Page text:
Sunday, 28 January 2007

The Smallest, Tiniest Place by Kate Smurthwaite

If you are wondering – I killed a woman. It was wrong and I accept that and the punishment which goes with it. She will never again experience the thrill of life. And I may not, but I am allowed to hope. What I long for is not a particular face or voice, arms that have waited all these years for me. I know that no such thing is possible. I crave instead the bustle of public transports, merchants nodding at you, people apologising for their children. I don’t expect them to be drawn to me, why would they, but perhaps once in a while an older woman with grandchildren in tow might turn to me and ask if I’m going the same way as her or offer me directions or change for a banknote.

I wouldn’t care where I went, I don’t need to live in England, in some ways I might prefer somewhere a little less formal, India or South America, somewhere where people interact more effortlessly. It would be a joy beyond my understanding right now to sense the fertile smells of such a place, the smell of densely-packed humans, of life piled on top of life.

At night the lights are turned off for eight hours solid. When the lights are on I can hardly see out at all through the multiple layers of re-enforced glass, I have to make a tunnel with my hands to look through. While the lights are on the computer is on too and though what I can access is limited, I make the most of the opportunity to study, which is all there is really to take my mind off the longing. Sometimes I jog around my cell. It measures about 3 and half by two metres. I can do sit-ups and push-ups in it and I’ve found ways to use the chair and the desk as makeshift weights. I can even do a neat cartwheel down the wall if I move the bed to one side first. And I’ve studied things I never dreamt of: medicine, law, biology, zoology, astronomy and history. I learnt to do yoga and to meditate. The latter doesn’t help as much as I had hoped, but I am still here.

I’ve tried to hack into the computer system but it is all far too carefully monitored. I wanted to be able to send emails, to interact with people, even just people here in the cells around mine. But the walls are surrounded by vacuums you can hear nothing through and the computer system seems to have no glitches or bugs. My daily interaction is with the menu that comes up to allow me to choose my food and the hatch that opens to deliver it. Once a week I am given a mop and bucket and can throw away any waste that hasn’t been flushed through another convenient hatch that makes a worrisome sucking noise if you put anything in. I have nothing to throw away.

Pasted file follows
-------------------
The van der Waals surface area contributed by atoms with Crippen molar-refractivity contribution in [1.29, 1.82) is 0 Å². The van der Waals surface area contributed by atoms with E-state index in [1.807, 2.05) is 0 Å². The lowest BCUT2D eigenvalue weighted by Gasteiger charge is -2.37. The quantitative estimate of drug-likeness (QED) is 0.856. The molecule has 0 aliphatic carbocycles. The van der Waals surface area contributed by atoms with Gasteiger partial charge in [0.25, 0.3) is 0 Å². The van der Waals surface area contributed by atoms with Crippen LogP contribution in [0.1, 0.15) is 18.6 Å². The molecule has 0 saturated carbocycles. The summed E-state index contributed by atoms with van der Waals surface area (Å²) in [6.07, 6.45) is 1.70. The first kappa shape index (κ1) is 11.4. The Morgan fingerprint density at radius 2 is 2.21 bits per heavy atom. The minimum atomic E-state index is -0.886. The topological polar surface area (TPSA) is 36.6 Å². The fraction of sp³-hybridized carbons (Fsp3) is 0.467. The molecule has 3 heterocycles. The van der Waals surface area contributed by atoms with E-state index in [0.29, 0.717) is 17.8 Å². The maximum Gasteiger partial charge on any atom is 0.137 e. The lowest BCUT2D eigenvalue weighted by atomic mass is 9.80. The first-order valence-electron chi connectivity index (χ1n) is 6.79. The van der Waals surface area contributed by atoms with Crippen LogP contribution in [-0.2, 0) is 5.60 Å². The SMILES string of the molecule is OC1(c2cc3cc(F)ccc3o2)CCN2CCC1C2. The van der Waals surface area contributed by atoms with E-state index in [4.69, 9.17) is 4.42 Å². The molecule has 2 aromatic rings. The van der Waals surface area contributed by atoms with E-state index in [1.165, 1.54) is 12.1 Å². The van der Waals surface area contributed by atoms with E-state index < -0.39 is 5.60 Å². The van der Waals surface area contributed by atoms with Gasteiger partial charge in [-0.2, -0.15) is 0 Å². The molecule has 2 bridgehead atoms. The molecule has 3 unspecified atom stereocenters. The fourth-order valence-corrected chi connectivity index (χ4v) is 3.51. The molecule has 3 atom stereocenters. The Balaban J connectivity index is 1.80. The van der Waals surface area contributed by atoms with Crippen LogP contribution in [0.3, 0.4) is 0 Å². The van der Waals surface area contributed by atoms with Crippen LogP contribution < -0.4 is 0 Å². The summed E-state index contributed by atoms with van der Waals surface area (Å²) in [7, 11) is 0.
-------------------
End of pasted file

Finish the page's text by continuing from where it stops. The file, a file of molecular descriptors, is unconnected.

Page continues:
I have been in this exact cell for over 4,000 days, nearly twelve years. My parole has been considered twice now and the third time is coming up in a few weeks. These were just formal reviews however; there was no real likelihood of being released. Perhaps there is some this time, but only a little. Even if it is approved it would still take almost a year before I would actually be back. Along the way appeals and legal proceedings could turn me round at any time, back to this familiar cell.

When the lights are off I sit at the window and stare into the distance. I’m quite sure that I can see what I still call home there, a tiny speck of a place barely any bigger than a computer screen pixel. But if I stare for long enough I think I can see its blue, green and white shifting patterns gently revolving, unaware that I am watching with such envy.

1 comment:

Loraine Despres said...

This is chilling and wonderful. I felt as if I were in the cell with you.